Nursing homes offer a level of medical attention and daily care that would be difficult to provide for elderly loved ones in their own homes. At the same time, nursing home abuse is an unfortunately common problem, and it is important for family members and friends to remain vigilant.
Common Types of Elder Abuse
The Centers for Disease Control and Prevention (CDC) defines elder abuse as an intentional act that has the potential to cause harm to someone age 60 or over. It can occur at the hands of family or caregivers when older adults live in their own homes, or as the result of nursing home abuse committed by a facility’s workers or staff.
The following are five common types of abuse identified by the CDC:
- Physical abuse: This may involve being physically aggressive when performing tasks associated with elder care, as well as actions such as hitting, slapping, pushing, intentionally tripping, or pinching.
- Sexual abuse: This involves any type of sexual harassment or contact meant to humiliate or exploit the victim.
- Emotional or psychological abuse: This type of abuse is meant to elicit fear, humiliation, and feelings of isolation in victims, and may involve name calling, put downs, and destroying personal property, as well as preventing victims from seeing family or friends.
- Neglect: Nursing home neglect often involves the failure of caregivers to attend to the needs of residents. A patient may be left without food and water or in an unclean environment, or they may be deprived of the medical care and treatment they need.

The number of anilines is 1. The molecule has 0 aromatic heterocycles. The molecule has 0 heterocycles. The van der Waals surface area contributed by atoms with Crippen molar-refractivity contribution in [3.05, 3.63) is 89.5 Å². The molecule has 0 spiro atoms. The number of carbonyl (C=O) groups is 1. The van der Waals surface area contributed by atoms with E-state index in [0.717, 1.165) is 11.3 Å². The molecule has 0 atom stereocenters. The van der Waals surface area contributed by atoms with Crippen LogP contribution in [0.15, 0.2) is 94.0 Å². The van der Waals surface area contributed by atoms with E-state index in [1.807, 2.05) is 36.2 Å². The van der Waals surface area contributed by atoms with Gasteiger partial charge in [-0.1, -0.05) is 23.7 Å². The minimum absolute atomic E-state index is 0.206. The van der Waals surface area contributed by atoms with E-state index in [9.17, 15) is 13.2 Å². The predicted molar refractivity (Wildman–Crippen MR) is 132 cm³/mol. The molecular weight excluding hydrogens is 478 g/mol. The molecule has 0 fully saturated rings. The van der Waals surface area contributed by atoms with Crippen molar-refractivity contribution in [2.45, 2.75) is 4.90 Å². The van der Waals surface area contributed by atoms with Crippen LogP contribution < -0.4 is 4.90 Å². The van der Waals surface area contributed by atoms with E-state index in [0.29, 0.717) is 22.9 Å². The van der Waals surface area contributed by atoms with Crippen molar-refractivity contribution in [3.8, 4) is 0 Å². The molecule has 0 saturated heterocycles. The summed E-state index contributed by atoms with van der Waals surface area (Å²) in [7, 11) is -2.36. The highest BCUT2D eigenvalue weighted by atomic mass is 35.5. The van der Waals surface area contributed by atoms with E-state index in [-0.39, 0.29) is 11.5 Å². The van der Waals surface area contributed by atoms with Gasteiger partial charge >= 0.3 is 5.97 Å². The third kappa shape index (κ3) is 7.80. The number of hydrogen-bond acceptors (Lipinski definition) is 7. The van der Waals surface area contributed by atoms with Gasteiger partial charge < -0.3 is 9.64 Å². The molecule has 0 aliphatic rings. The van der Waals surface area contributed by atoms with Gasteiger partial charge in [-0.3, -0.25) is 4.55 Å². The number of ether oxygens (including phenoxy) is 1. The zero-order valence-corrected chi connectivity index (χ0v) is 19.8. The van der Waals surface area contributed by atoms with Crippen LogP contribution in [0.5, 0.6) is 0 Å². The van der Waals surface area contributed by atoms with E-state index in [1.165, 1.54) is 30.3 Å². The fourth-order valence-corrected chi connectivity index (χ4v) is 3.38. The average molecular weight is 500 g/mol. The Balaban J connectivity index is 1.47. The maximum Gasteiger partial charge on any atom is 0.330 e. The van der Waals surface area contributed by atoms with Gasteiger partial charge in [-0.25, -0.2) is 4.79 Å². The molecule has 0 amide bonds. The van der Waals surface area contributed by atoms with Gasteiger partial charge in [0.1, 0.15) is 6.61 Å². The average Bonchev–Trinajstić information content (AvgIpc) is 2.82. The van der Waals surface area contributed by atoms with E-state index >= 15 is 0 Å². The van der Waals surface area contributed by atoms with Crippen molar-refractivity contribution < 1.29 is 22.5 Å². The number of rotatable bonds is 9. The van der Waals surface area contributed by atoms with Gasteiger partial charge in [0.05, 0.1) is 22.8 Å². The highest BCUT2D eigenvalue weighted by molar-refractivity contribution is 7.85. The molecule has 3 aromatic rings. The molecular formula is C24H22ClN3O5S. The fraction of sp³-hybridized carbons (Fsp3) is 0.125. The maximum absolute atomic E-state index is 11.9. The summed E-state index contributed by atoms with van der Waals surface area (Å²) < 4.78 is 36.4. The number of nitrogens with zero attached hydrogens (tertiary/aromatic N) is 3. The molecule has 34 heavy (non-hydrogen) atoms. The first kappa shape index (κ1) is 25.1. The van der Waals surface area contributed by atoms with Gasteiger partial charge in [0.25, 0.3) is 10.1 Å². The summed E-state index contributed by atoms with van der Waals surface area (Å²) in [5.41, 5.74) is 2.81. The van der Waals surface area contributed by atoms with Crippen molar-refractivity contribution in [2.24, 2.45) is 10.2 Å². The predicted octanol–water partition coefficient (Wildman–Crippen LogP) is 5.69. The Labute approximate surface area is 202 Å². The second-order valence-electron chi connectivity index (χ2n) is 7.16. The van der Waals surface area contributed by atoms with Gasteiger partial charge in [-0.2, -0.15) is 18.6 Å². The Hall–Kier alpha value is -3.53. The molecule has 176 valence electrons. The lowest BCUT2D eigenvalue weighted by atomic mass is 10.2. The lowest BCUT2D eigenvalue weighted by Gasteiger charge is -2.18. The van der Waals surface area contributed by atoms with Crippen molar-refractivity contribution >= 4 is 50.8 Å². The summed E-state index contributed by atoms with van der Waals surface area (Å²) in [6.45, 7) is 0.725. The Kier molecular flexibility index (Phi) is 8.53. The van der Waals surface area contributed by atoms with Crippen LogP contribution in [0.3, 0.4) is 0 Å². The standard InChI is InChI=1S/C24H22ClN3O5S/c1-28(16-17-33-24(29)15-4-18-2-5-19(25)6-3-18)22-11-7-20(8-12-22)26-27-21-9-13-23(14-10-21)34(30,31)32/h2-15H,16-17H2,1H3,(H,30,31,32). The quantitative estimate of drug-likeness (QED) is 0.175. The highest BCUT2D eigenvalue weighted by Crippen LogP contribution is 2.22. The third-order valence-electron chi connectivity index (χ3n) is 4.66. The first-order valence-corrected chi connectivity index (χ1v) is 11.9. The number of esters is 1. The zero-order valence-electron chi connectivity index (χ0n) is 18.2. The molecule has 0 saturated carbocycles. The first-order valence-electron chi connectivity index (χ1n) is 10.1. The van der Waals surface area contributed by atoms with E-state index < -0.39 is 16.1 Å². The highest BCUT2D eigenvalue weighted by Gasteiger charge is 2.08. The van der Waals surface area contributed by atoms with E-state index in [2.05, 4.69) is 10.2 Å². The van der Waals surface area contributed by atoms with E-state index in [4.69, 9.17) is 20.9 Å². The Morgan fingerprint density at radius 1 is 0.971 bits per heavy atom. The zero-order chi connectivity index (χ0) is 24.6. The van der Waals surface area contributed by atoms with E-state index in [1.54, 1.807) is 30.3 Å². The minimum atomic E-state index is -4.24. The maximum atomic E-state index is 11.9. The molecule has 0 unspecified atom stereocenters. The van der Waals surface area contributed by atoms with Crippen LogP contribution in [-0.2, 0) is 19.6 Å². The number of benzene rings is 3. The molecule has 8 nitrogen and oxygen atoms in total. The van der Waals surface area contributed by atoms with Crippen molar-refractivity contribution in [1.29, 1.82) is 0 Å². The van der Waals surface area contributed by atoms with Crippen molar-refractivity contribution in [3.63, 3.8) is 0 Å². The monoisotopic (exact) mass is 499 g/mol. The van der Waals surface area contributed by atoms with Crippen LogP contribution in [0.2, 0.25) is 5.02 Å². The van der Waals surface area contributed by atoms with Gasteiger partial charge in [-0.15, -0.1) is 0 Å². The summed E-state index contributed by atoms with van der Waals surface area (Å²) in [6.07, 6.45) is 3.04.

- Financial abuse: In nursing home abuse cases, this may involve stealing money or property from a resident, or committing fraud by opening credit accounts in their name, for example.
The CDC states that as many as 1 in 10 older adults are victims of elder abuse in the U.S. This is just an estimate, though, as victims are often too afraid or humiliated to report incidents that occur. They may attempt to hide or deny it from their family members and friends.
Signs That Nursing Home Abuse or Neglect Is Occurring
The National Institute on Aging (NIA) advises that to prevent nursing home abuse, it is important to be alert for the following signs in residents:
- Acting depressed, anxious, or confused
- Signs of fear or anger toward a certain caregiver
- Unexplained bruises, scratches, or welts
- Bedsores, infections, and unexplained weight loss
- Disheveled appearance or dirty, worn bed sheets or clothes
- Lack of interest in activities they previously enjoyed
- Unexplained loss of money or missing belongings
If you suspect nursing home abuse or neglect is occurring, contact Grimes Teich Anderson, LLP right away. Our experienced nursing home abuse attorneys can advise you on the best course of action to hold responsible parties accountable, so that your loved one can get the care and compensation they deserve.
We serve the Western North Carolina and Upstate South Carolina areas. Call or contact us online today to request a free case evaluation.